Officials in New York State in the USA have passed a bill requiring people convicted of almost any crime to provide a sample for the state's DNA database. While generally lauded, the move has attracted criticism from civil rights groups who claim that constitutional privacy issues are raised by the government holding so many people's genetic information on file.
Since its introduction in 1996, the DNA database has been employed in 2,900 convictions and has helped to exonerate 27 wrongfully convicted New Yorkers. When it was introduced it applied only to those convicted of a small number of crimes. The data collection has been expanded three times since then, most recently in 2006.
Currently, DNA samples can be collected from people convicted of fewer than half of the crimes named in state law, including all felonies and some misdemeanours. The new bill, which comes into effect on 12 October 2012, has been dubbed the 'all crimes' law, since the ruling will apply to nearly all convicted criminals, including those guilty of fare-jumping and shoplifting.
Governor Andrew Cuomo said in a statement: 'I am proud to sign this bill today because this modern law enforcement tool will not only help us solve and prevent crimes but also exonerate the innocent. The bottom line is that this is a tool that works, and will make the state safer for all New Yorkers'.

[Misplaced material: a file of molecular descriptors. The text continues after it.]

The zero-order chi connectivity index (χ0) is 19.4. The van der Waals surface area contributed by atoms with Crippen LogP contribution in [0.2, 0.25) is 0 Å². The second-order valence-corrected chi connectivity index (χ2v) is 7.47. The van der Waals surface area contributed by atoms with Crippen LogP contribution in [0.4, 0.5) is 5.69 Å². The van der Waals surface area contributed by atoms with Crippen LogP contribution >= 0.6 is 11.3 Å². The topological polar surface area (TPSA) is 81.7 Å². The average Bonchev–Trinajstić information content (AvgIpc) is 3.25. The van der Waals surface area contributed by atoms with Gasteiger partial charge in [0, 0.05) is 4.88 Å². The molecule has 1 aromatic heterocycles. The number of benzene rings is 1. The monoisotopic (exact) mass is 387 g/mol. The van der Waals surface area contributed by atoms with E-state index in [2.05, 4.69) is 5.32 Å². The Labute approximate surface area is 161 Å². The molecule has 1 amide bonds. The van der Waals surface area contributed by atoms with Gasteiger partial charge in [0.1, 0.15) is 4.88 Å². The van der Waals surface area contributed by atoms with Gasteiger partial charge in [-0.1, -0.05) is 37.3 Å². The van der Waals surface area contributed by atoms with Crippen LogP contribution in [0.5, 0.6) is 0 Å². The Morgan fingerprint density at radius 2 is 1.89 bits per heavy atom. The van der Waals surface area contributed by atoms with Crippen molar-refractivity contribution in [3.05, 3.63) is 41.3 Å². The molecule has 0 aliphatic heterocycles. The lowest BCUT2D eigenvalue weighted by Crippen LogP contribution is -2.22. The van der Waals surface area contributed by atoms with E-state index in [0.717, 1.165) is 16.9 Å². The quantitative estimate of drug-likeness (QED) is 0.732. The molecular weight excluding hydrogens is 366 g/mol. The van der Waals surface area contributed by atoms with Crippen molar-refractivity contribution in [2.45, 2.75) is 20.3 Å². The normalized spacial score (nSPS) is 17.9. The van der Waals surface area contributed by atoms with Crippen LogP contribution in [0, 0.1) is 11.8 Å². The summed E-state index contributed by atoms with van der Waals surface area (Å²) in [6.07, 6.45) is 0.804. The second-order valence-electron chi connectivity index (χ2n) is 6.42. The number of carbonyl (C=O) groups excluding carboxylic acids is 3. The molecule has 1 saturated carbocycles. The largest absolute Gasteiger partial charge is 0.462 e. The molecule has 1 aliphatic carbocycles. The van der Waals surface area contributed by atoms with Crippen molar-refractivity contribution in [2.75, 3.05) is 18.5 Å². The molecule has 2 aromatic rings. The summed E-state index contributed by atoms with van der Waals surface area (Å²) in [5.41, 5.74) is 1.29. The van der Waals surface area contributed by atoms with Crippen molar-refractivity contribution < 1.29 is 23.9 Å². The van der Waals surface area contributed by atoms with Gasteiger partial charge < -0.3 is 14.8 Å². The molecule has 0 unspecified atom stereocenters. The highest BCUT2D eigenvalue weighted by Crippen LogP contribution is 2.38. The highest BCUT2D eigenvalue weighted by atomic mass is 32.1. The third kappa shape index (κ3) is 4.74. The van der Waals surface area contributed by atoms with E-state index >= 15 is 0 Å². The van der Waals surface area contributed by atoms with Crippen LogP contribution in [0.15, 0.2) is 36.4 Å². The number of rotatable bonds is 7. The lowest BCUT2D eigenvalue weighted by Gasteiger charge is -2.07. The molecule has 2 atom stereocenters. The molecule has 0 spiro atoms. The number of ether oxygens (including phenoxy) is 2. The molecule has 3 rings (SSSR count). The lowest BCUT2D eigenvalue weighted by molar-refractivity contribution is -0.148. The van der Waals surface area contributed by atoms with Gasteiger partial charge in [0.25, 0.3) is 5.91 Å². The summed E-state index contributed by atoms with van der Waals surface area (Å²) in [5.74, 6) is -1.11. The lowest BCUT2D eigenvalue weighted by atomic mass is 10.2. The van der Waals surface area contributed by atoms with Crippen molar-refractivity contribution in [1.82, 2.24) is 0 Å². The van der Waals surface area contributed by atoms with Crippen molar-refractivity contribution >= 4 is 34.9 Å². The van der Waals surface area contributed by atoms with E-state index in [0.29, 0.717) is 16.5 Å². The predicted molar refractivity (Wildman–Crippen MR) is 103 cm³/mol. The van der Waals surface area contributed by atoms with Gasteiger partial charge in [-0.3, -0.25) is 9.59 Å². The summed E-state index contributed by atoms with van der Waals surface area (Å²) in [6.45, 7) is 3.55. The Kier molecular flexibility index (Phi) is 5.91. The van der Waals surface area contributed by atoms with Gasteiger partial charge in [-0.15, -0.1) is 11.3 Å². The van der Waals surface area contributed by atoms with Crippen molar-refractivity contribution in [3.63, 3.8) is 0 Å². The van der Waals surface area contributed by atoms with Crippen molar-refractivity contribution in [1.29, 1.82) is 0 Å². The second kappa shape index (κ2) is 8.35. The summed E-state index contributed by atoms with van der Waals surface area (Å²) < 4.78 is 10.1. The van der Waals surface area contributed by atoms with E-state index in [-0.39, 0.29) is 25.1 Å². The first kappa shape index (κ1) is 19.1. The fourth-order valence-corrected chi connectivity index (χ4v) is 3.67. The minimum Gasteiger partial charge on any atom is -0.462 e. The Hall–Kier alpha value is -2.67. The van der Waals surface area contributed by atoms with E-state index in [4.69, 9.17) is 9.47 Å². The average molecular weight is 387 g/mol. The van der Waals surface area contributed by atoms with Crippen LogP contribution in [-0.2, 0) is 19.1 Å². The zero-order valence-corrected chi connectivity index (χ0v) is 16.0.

'This legislation is a major step forward in eliminating wrongful convictions in New York', said Jonathan Lippman, New York's chief judge. 'The legislation takes an even-handed, balanced approach to this problem, particularly by expanding the access of convicted offenders - not only those convicted after trial, but also those who pleaded guilty - to DNA testing'.
The law has been heavily criticized by civil rights groups. In a statement, New York Civil Liberties Union (NYCLU) legislative director, Robert Perry, said the measure will do little to enhance public safety while increasing the chance of wrongful convictions and flawed prosecutions. He added: 'Rather than improving crime-fighting, this expansion simply creates a permanent class of usual suspects whose DNA will be tested by police for the rest of their lives'.
Donna Lieberman, executive director of the NYCLU, added, 'While we appreciate the exception for marijuana possession, the fact is that the same exception should apply to all nonviolent, low level offenses. It just underscores the extent to which this deal is based more on politics than a commitment to justice'.